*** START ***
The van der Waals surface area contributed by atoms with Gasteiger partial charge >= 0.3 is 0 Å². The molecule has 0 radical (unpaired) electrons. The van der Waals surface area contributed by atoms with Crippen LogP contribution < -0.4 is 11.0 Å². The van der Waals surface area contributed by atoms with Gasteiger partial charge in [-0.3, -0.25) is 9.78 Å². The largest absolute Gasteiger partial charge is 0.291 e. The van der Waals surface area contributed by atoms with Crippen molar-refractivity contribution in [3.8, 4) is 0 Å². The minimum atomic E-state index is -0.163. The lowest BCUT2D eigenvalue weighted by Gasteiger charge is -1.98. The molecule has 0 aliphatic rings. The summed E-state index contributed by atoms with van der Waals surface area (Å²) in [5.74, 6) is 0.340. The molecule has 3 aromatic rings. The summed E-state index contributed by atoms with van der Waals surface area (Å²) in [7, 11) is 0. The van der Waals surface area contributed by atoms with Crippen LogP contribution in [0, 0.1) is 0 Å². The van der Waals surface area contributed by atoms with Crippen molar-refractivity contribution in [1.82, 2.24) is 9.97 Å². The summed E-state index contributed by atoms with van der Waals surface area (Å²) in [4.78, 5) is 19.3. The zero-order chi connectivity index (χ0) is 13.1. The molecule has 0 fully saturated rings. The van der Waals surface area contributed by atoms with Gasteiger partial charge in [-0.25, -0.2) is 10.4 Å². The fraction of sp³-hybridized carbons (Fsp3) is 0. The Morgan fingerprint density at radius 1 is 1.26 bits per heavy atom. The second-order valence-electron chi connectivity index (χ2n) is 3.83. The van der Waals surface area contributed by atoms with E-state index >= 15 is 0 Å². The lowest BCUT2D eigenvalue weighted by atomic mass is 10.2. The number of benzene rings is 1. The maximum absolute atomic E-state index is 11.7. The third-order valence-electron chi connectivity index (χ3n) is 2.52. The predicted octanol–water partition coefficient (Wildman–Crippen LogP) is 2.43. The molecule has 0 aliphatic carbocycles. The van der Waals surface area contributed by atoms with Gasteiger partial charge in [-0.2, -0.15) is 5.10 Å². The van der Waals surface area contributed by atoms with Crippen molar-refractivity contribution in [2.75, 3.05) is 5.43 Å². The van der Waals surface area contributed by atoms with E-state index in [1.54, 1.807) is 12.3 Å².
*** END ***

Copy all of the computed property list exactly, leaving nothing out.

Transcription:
The van der Waals surface area contributed by atoms with Gasteiger partial charge >= 0.3 is 0 Å². The molecule has 0 radical (unpaired) electrons. The van der Waals surface area contributed by atoms with Crippen LogP contribution < -0.4 is 11.0 Å². The van der Waals surface area contributed by atoms with Gasteiger partial charge in [-0.3, -0.25) is 9.78 Å². The largest absolute Gasteiger partial charge is 0.291 e. The van der Waals surface area contributed by atoms with Crippen molar-refractivity contribution in [3.8, 4) is 0 Å². The minimum atomic E-state index is -0.163. The lowest BCUT2D eigenvalue weighted by Gasteiger charge is -1.98. The molecule has 0 aliphatic rings. The summed E-state index contributed by atoms with van der Waals surface area (Å²) in [5.74, 6) is 0.340. The molecule has 3 aromatic rings. The summed E-state index contributed by atoms with van der Waals surface area (Å²) in [7, 11) is 0. The van der Waals surface area contributed by atoms with Crippen LogP contribution in [0, 0.1) is 0 Å². The van der Waals surface area contributed by atoms with Crippen molar-refractivity contribution in [1.82, 2.24) is 9.97 Å². The summed E-state index contributed by atoms with van der Waals surface area (Å²) in [4.78, 5) is 19.3. The zero-order chi connectivity index (χ0) is 13.1. The molecule has 0 fully saturated rings. The van der Waals surface area contributed by atoms with Gasteiger partial charge in [-0.25, -0.2) is 10.4 Å². The fraction of sp³-hybridized carbons (Fsp3) is 0. The Morgan fingerprint density at radius 1 is 1.26 bits per heavy atom. The second-order valence-electron chi connectivity index (χ2n) is 3.83. The van der Waals surface area contributed by atoms with E-state index >= 15 is 0 Å². The lowest BCUT2D eigenvalue weighted by atomic mass is 10.2. The number of benzene rings is 1. The maximum absolute atomic E-state index is 11.7. The third-order valence-electron chi connectivity index (χ3n) is 2.52. The predicted octanol–water partition coefficient (Wildman–Crippen LogP) is 2.43. The molecule has 0 aliphatic carbocycles. The van der Waals surface area contributed by atoms with Gasteiger partial charge in [-0.2, -0.15) is 5.10 Å². The van der Waals surface area contributed by atoms with Crippen molar-refractivity contribution in [2.75, 3.05) is 5.43 Å². The van der Waals surface area contributed by atoms with E-state index in [1.54, 1.807) is 12.3 Å².